The “let’s shame the anti-vaxxer” crowd isn’t allowing themselves to understand that the people (the parents) they’re fighting against are not stupid or selfish or uncaring . . . they are AFRAID. They are more afraid of injecting their little ones with a barrage of drug-delivered viruses than of the potentially deadly effects of a number of diseases that they have never seen (most likely because of the success of vaccination programs over the past decades). This fear for their children drives them to extremes, and so they create in doctors and corporations and government a villain that they can attack without guilt.

The pro-vaccine crowd is not meeting them at their level, however, because whether they know it or not, they too are acting out of fear. They are AFRAID that their children are going to live in a country full of deadly diseases because other people choose not to join them in their push for herd immunity. This fear for their own children drives them to extremes, and so they create in other parents a villain that they can attack without guilt.

Neither side sees the truth: that everyone here is on the same team: caring parents who passionately love their children and will do anything to protect their little lives. This is a logical viewpoint, and a very good starting point to enter into a dialogue and try to get to a place where true progress can be made. But virtually no one looks at the logic of a situation when fear is clouding their judgment. Instead, they lash out . . . and the internet makes it so much easier than it’s ever been to attack, hurt, and destroy anyone who happens to disagree with you.

Not to get all bubble-gum zen on you guys, but seriously:


One of the biggest takeaways from this debate is that, perhaps at first in the interest of brevity, the Internet is very quick to slap a label on a group of people. But once that’s done, the opportunity to engage in honest, rational discussion with said group has passed, and we move into ad hominem attack territory.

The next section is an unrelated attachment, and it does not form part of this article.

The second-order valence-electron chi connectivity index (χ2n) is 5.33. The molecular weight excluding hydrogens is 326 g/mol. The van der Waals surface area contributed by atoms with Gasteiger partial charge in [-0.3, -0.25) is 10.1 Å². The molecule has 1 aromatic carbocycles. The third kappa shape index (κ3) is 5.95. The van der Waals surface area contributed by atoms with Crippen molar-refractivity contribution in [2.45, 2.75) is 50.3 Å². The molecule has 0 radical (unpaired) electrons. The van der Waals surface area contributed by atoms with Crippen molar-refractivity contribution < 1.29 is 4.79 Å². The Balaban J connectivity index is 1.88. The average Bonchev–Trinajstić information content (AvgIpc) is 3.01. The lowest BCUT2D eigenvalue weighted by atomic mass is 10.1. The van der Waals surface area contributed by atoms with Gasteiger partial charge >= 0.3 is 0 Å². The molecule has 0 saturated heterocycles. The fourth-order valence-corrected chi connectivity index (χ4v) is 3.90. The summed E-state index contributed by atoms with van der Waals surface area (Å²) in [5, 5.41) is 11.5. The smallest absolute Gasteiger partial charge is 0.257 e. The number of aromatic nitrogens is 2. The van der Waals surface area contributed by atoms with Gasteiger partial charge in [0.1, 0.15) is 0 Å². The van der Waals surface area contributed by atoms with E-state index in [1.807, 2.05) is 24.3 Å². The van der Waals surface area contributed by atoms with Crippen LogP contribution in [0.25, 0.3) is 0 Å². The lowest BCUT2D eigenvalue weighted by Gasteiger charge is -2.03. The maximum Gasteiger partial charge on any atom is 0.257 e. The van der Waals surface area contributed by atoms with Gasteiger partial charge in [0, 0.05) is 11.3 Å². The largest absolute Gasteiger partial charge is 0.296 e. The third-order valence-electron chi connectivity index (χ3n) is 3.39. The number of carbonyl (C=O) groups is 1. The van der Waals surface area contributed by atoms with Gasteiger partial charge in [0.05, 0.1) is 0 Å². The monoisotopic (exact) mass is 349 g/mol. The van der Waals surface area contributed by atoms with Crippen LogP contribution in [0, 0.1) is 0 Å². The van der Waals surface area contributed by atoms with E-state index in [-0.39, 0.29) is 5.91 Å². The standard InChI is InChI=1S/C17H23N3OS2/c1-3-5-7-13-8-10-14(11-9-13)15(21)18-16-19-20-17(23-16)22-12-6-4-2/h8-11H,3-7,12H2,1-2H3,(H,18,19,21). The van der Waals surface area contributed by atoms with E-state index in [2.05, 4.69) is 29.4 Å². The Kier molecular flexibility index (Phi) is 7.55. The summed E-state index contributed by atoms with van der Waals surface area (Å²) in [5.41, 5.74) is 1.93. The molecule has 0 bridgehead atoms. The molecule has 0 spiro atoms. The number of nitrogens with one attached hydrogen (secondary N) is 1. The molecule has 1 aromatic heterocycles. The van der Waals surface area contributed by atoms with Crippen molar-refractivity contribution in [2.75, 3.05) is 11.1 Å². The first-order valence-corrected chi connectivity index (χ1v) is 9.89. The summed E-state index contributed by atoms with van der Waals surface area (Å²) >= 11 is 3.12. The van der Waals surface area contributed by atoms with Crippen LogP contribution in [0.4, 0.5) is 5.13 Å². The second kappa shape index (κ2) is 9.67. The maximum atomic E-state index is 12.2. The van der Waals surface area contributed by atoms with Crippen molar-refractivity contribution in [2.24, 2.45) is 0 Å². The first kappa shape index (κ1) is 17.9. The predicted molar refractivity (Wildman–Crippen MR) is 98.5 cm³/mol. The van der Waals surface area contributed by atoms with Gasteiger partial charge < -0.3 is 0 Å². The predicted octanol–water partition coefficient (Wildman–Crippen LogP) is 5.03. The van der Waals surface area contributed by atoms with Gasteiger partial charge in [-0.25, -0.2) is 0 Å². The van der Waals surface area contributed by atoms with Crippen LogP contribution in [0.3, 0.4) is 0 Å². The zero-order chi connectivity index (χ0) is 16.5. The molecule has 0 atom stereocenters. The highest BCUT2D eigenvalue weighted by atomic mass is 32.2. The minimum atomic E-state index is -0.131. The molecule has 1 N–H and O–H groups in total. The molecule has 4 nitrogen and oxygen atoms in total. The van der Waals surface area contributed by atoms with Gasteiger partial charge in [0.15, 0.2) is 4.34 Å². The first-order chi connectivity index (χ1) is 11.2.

For all the internet has given us over the years, this is one of the areas where it is creating in our society something truly dangerous – a loss of real (not digital) connection with each other. The modern internet right now has both the attention span and the personality of a three-year-old in the middle of an angry tantrum, and that should be something deeply concerning for all of us.

I’ve been helping to code and build the web for 20 years now, almost as long as this iteration has been in existence, and for the first time ever I’m starting to think that it’s actually hurting us significantly. Instead of bringing us together, it’s making it far too easy to physically and intellectually distance us from each other, and that is a very dangerous path.

It doesn’t have to be left vs. right or science vs. religion – people just have to talk to one another and try to understand each other.

And right now, sadly, they aren’t.

– Nate

P.S. I have two suggestions to help improve these discussions:

1) Know and understand the people you’re (personally) talking to on the subject
2) Don’t listen to the hyperbole and scare tactics the internet and media try to sell both sides. Do your own research. Look at real numbers. Formulate your own opinion. If you don’t know where to start, here’s an article from someone who did a balanced dig into arguments on both sides: A Closer Look At Pro/Anti Vaccine Arguments

P.P.S. Regarding the “hyperbole and scare tactics” comment above, here’s some more reading on that subject (Disclaimer: they’re biased towards my own viewpoint, because I wrote them):